Please use this identifier to cite or link to this item: http://hdl.handle.net/1822/13777

TitleContact lens hydrophobicity and roughness effects on bacterial adhesion
Author(s)Giraldez, Maria J.
García-Resúa, Carlos
Lira, Madalena
Oliveira, M. Elisabete
Magariños, Beatriz
Toranzo, Alicia E.
Yebra-Pimentel Vilar, Eva
KeywordsStaphylococcus epidermidis adhesion
Hydrogel contact lens,
Hydrophobicity
Atomic force microscopy
surface roughness
Issue dateJan-2010
PublisherAmerican Academy of Optometry (AAOPT)
JournalOptometry and Vision Science
Abstract(s)Purpose. This study was designed to assess whether hydrogel contact lens (CL) surface hydrophobicity and roughness affect Staphylococcus epidermidis adhesion. Methods. Bacterial adhesion experiments were performed on two unworn silicone hydrogel and three unworn conventional hydrogel CLs using the S. epidermidis strain CECT 4184. Microbial colonization was assessed by conducting counts expressed as colony-forming units. CL hydrophobicity was determined through water contact angle measurements and the roughness parameters such as mean surface roughness (Ra), kurtosis (Rku), and skewness (Rsk) were determined through atomic force microscopy in Tapping Mode. Results. The conventional CLs showed similar water contact angles (p <0.05) and were classified as hydrophilic. The silicone hydrogel CLs yielded hydrophobic contact angles with no significant differences between them (p< 0.05). The lenses with the highest (nelfilcon A and ocufilcon B) or lowest (comfilcon A and omafilcon A) Ra values displayed a lesser or greater extent of spikiness of their surfaces, respectively. All lenses showed a predominance of peaks (Rsk >0) over troughs. S. epidermidis adhered more to the hydrophobic CLs (p <0.05). Omafilcon A and comfilcon A, which showed the lowest Ra values among the hydrophilic and hydrophobic lenses, respectively, returned the lowest bacterial adhesion scores (p< 0.05). Conclusions. Our results suggest that more hydrophobic CLs are more prone to S. epidermidis adhesion. Although the Ra appears to be related to S. epidermidis adhesion, the influence of Rku and Rsk on this variable remains unclear.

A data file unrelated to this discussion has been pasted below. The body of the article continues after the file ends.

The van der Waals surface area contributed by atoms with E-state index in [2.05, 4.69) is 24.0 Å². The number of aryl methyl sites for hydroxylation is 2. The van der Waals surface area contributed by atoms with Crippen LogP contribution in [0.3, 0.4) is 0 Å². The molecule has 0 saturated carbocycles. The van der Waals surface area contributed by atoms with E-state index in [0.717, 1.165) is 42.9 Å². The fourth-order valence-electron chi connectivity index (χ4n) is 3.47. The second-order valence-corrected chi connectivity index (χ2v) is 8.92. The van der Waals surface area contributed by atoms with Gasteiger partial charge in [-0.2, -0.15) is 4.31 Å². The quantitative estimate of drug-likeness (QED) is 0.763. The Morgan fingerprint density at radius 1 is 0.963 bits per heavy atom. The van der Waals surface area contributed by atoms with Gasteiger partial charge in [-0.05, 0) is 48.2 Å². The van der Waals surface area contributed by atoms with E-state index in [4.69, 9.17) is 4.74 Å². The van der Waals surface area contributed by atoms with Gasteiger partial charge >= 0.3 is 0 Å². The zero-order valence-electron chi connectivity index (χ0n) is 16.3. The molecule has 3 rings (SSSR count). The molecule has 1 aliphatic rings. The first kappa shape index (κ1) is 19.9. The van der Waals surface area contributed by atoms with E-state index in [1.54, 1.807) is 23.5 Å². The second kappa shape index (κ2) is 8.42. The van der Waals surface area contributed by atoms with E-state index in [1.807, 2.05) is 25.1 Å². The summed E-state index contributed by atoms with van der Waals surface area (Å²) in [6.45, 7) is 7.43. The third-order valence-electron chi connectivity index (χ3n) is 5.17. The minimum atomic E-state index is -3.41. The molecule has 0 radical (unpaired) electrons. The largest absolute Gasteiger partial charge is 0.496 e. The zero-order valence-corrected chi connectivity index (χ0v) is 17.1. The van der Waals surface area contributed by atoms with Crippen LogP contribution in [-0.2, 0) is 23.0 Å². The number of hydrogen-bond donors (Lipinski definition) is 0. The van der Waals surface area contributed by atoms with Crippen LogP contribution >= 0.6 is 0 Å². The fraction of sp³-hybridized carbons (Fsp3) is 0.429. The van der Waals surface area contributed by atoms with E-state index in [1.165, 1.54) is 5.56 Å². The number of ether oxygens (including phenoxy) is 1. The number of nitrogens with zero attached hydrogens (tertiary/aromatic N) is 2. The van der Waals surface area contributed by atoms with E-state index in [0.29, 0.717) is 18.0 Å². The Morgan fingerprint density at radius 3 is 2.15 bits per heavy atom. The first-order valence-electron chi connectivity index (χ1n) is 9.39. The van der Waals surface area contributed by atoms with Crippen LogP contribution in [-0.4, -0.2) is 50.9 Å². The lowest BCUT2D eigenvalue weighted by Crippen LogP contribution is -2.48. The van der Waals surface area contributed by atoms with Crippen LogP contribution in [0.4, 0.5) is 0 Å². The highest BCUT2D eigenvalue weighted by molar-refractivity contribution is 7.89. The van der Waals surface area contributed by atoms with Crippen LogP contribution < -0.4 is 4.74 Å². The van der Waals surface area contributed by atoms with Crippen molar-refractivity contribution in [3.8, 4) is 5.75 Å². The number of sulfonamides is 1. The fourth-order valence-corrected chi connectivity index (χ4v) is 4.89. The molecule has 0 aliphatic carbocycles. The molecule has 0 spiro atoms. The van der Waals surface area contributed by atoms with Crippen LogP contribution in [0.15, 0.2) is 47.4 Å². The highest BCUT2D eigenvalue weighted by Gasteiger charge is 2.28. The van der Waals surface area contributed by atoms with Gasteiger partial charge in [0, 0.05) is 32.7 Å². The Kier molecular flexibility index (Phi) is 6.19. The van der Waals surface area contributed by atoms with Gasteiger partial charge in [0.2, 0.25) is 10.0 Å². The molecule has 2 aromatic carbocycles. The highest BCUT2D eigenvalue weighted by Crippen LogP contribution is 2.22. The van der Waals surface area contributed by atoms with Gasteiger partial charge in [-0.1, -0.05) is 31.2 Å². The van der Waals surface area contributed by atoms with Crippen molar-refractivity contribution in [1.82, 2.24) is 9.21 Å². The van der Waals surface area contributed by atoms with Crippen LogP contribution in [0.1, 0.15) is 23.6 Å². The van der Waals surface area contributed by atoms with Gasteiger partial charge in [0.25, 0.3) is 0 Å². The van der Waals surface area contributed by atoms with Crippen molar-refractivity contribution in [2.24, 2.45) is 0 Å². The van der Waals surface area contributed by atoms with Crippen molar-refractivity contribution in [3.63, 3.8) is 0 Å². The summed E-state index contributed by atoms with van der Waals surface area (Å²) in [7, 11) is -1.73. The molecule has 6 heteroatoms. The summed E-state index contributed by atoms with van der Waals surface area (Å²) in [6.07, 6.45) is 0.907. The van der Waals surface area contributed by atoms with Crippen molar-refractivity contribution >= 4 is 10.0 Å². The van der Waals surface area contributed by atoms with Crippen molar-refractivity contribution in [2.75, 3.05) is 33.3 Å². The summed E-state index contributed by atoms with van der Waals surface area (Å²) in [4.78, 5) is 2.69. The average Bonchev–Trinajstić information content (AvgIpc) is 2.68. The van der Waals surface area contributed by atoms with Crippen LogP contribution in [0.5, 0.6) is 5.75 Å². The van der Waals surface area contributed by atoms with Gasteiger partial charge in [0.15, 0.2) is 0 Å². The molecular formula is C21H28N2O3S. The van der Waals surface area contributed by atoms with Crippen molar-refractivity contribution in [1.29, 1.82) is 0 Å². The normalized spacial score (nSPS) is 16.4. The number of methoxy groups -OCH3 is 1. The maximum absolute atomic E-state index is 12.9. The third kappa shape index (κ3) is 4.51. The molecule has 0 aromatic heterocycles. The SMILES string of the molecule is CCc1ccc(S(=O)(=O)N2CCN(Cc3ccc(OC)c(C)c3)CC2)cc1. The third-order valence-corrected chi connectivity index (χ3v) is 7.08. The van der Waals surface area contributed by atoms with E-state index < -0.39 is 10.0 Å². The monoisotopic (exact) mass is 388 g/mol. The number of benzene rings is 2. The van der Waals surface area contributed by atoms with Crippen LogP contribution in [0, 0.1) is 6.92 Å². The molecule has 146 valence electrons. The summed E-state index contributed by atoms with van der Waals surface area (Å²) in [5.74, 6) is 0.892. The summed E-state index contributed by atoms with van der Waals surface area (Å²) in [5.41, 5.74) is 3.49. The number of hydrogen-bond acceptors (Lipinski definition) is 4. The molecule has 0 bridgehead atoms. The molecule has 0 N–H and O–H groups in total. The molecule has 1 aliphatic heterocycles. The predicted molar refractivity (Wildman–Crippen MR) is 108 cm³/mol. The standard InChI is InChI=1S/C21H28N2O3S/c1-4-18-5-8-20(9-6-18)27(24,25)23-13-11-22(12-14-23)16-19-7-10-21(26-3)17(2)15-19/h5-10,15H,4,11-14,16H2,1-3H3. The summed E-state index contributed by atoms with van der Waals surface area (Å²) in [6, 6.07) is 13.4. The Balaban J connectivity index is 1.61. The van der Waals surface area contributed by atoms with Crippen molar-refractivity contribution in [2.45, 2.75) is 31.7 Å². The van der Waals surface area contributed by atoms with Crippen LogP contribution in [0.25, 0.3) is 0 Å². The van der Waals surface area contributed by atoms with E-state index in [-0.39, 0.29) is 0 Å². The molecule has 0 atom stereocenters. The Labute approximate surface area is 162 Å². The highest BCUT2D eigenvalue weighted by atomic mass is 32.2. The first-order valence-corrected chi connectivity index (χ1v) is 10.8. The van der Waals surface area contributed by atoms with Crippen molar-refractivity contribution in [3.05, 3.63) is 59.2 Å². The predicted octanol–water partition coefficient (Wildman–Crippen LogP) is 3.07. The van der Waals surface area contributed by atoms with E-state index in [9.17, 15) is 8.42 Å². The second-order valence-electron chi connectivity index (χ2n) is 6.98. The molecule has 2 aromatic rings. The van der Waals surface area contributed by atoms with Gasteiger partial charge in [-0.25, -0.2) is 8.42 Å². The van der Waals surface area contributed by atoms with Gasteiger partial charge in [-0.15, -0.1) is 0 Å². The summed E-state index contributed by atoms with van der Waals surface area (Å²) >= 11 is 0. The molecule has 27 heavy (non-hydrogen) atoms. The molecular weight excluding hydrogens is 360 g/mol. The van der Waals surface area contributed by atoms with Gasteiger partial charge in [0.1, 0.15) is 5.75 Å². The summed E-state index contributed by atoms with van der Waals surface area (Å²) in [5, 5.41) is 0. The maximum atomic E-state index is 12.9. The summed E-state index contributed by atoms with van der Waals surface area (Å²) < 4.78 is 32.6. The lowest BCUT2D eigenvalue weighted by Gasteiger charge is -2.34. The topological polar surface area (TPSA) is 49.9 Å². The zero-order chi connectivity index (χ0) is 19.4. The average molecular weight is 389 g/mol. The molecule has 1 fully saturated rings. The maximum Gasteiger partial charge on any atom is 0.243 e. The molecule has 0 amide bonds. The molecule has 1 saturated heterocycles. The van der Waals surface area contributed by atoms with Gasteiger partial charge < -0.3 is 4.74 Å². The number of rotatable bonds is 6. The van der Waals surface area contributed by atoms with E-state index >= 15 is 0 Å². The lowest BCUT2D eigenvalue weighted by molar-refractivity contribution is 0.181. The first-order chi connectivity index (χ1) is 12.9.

TypeArticle
URIhttp://hdl.handle.net/1822/13777
DOI10.1097/OPX.0b013e3181da8656
ISSN1040-5488
Publisher versionhttp://journals.lww.com/optvissci/Fulltext/2010/06000/Contact_Lens_Hydrophobicity_and_Roughness_Effects.9.aspx
Peer-Reviewedyes
AccessRestricted access (UMinho)
Appears in Collections:CDF - FAMO - Artigos/Papers (with refereeing)

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